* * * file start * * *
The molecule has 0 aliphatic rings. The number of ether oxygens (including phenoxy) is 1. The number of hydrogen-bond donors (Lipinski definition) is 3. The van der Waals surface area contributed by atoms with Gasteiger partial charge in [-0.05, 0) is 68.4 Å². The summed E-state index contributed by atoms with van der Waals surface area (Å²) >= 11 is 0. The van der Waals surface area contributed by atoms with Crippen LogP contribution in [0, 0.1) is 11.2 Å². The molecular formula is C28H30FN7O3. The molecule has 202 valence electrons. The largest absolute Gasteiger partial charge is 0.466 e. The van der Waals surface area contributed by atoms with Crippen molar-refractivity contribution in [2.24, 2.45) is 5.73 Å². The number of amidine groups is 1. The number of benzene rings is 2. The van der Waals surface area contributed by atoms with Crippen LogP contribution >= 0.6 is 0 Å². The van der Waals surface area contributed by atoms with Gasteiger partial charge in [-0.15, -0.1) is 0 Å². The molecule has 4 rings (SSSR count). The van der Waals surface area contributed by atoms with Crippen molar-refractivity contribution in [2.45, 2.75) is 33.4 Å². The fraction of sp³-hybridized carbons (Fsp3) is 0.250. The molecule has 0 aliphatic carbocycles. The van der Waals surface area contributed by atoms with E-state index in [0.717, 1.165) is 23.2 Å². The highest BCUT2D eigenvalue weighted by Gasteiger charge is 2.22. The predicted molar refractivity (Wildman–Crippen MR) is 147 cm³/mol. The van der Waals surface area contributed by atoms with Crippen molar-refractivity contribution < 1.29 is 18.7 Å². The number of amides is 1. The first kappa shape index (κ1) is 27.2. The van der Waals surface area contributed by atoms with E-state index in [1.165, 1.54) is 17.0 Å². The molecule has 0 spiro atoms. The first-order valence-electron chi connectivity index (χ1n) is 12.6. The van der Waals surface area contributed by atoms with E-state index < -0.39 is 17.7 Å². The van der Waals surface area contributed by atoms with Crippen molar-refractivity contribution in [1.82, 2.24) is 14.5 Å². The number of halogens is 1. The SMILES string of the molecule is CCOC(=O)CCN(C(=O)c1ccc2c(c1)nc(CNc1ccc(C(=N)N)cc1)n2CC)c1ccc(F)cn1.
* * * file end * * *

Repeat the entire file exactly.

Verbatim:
The molecule has 0 aliphatic rings. The number of ether oxygens (including phenoxy) is 1. The number of hydrogen-bond donors (Lipinski definition) is 3. The van der Waals surface area contributed by atoms with Gasteiger partial charge in [-0.05, 0) is 68.4 Å². The summed E-state index contributed by atoms with van der Waals surface area (Å²) >= 11 is 0. The van der Waals surface area contributed by atoms with Crippen LogP contribution in [0, 0.1) is 11.2 Å². The molecular formula is C28H30FN7O3. The molecule has 202 valence electrons. The largest absolute Gasteiger partial charge is 0.466 e. The van der Waals surface area contributed by atoms with Crippen molar-refractivity contribution in [2.24, 2.45) is 5.73 Å². The number of amidine groups is 1. The number of benzene rings is 2. The van der Waals surface area contributed by atoms with Crippen LogP contribution >= 0.6 is 0 Å². The van der Waals surface area contributed by atoms with Gasteiger partial charge in [-0.15, -0.1) is 0 Å². The molecule has 4 rings (SSSR count). The van der Waals surface area contributed by atoms with Crippen molar-refractivity contribution in [2.45, 2.75) is 33.4 Å². The fraction of sp³-hybridized carbons (Fsp3) is 0.250. The molecule has 0 aliphatic carbocycles. The van der Waals surface area contributed by atoms with E-state index in [0.717, 1.165) is 23.2 Å². The highest BCUT2D eigenvalue weighted by Gasteiger charge is 2.22. The predicted molar refractivity (Wildman–Crippen MR) is 147 cm³/mol. The van der Waals surface area contributed by atoms with Crippen molar-refractivity contribution < 1.29 is 18.7 Å². The number of amides is 1. The first kappa shape index (κ1) is 27.2. The van der Waals surface area contributed by atoms with E-state index in [1.165, 1.54) is 17.0 Å². The molecule has 0 spiro atoms. The first-order valence-electron chi connectivity index (χ1n) is 12.6. The van der Waals surface area contributed by atoms with E-state index < -0.39 is 17.7 Å². The van der Waals surface area contributed by atoms with Crippen molar-refractivity contribution in [1.82, 2.24) is 14.5 Å². The number of halogens is 1. The SMILES string of the molecule is CCOC(=O)CCN(C(=O)c1ccc2c(c1)nc(CNc1ccc(C(=N)N)cc1)n2CC)c1ccc(F)cn1.